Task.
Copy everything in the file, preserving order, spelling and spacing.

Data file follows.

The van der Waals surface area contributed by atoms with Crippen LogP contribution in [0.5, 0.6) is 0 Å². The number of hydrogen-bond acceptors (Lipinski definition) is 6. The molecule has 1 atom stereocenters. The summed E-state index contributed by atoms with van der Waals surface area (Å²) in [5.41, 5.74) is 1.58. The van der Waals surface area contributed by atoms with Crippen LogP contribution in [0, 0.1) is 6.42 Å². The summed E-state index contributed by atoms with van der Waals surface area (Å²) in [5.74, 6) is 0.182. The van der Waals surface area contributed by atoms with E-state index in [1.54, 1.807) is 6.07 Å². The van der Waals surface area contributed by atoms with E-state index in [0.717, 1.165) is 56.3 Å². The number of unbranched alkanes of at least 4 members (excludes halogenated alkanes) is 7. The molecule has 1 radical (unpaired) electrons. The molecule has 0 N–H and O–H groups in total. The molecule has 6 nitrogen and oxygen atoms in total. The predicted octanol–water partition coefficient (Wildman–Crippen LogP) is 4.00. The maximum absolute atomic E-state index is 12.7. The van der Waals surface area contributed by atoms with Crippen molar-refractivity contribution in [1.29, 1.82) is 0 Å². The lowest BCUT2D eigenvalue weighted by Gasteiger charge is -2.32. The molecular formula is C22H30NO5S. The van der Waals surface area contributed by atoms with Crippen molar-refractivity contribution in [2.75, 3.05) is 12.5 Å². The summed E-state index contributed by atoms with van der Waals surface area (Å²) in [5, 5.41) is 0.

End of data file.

The van der Waals surface area contributed by atoms with Crippen LogP contribution in [0.5, 0.6) is 0 Å². The number of hydrogen-bond acceptors (Lipinski definition) is 6. The molecule has 1 atom stereocenters. The summed E-state index contributed by atoms with van der Waals surface area (Å²) in [5.41, 5.74) is 1.58. The van der Waals surface area contributed by atoms with Crippen LogP contribution in [0, 0.1) is 6.42 Å². The summed E-state index contributed by atoms with van der Waals surface area (Å²) in [5.74, 6) is 0.182. The van der Waals surface area contributed by atoms with E-state index in [1.54, 1.807) is 6.07 Å². The van der Waals surface area contributed by atoms with E-state index in [0.717, 1.165) is 56.3 Å². The number of unbranched alkanes of at least 4 members (excludes halogenated alkanes) is 7. The molecule has 1 radical (unpaired) electrons. The molecule has 0 N–H and O–H groups in total. The molecule has 6 nitrogen and oxygen atoms in total. The predicted octanol–water partition coefficient (Wildman–Crippen LogP) is 4.00. The maximum absolute atomic E-state index is 12.7. The van der Waals surface area contributed by atoms with Crippen molar-refractivity contribution in [1.29, 1.82) is 0 Å². The lowest BCUT2D eigenvalue weighted by Gasteiger charge is -2.32. The molecular formula is C22H30NO5S. The van der Waals surface area contributed by atoms with Crippen molar-refractivity contribution in [2.75, 3.05) is 12.5 Å². The summed E-state index contributed by atoms with van der Waals surface area (Å²) in [5, 5.41) is 0.